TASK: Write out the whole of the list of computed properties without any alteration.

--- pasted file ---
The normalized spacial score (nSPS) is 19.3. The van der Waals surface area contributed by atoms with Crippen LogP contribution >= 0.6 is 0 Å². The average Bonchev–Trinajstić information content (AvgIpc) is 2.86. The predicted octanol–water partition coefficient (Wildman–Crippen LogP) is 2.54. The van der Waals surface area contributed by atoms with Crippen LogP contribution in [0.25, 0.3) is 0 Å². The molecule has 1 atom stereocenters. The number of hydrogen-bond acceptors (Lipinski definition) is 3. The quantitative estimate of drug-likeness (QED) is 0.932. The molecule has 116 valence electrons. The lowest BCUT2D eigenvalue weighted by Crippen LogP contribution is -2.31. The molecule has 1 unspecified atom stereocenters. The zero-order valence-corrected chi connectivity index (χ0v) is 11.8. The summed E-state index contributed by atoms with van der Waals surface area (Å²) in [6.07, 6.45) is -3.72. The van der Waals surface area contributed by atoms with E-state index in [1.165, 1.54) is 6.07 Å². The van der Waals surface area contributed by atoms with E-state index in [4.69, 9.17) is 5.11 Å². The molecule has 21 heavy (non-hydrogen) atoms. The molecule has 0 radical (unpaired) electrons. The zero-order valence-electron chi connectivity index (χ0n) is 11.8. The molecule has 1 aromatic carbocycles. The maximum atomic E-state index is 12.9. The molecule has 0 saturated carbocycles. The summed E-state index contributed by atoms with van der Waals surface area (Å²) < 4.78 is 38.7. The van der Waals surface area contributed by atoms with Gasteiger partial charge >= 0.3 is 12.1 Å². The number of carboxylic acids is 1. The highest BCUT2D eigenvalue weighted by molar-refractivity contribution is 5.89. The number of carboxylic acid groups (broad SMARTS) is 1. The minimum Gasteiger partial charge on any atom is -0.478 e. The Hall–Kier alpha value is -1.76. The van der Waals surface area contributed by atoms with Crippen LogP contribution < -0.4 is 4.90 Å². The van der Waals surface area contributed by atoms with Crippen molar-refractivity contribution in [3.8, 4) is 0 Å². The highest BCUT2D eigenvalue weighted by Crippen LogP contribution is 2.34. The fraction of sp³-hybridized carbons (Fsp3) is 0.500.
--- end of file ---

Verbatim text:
The normalized spacial score (nSPS) is 19.3. The van der Waals surface area contributed by atoms with Crippen LogP contribution >= 0.6 is 0 Å². The average Bonchev–Trinajstić information content (AvgIpc) is 2.86. The predicted octanol–water partition coefficient (Wildman–Crippen LogP) is 2.54. The van der Waals surface area contributed by atoms with Crippen LogP contribution in [0.25, 0.3) is 0 Å². The molecule has 1 atom stereocenters. The number of hydrogen-bond acceptors (Lipinski definition) is 3. The quantitative estimate of drug-likeness (QED) is 0.932. The molecule has 116 valence electrons. The lowest BCUT2D eigenvalue weighted by Crippen LogP contribution is -2.31. The molecule has 1 unspecified atom stereocenters. The zero-order valence-corrected chi connectivity index (χ0v) is 11.8. The summed E-state index contributed by atoms with van der Waals surface area (Å²) in [6.07, 6.45) is -3.72. The van der Waals surface area contributed by atoms with E-state index in [1.165, 1.54) is 6.07 Å². The van der Waals surface area contributed by atoms with E-state index in [4.69, 9.17) is 5.11 Å². The molecule has 21 heavy (non-hydrogen) atoms. The molecule has 0 radical (unpaired) electrons. The zero-order valence-electron chi connectivity index (χ0n) is 11.8. The molecule has 1 aromatic carbocycles. The maximum atomic E-state index is 12.9. The molecule has 0 saturated carbocycles. The summed E-state index contributed by atoms with van der Waals surface area (Å²) < 4.78 is 38.7. The van der Waals surface area contributed by atoms with Gasteiger partial charge >= 0.3 is 12.1 Å². The number of carboxylic acids is 1. The highest BCUT2D eigenvalue weighted by molar-refractivity contribution is 5.89. The number of carboxylic acid groups (broad SMARTS) is 1. The minimum Gasteiger partial charge on any atom is -0.478 e. The Hall–Kier alpha value is -1.76. The van der Waals surface area contributed by atoms with Crippen LogP contribution < -0.4 is 4.90 Å². The van der Waals surface area contributed by atoms with Crippen molar-refractivity contribution in [3.8, 4) is 0 Å². The highest BCUT2D eigenvalue weighted by Crippen LogP contribution is 2.34. The fraction of sp³-hybridized carbons (Fsp3) is 0.500.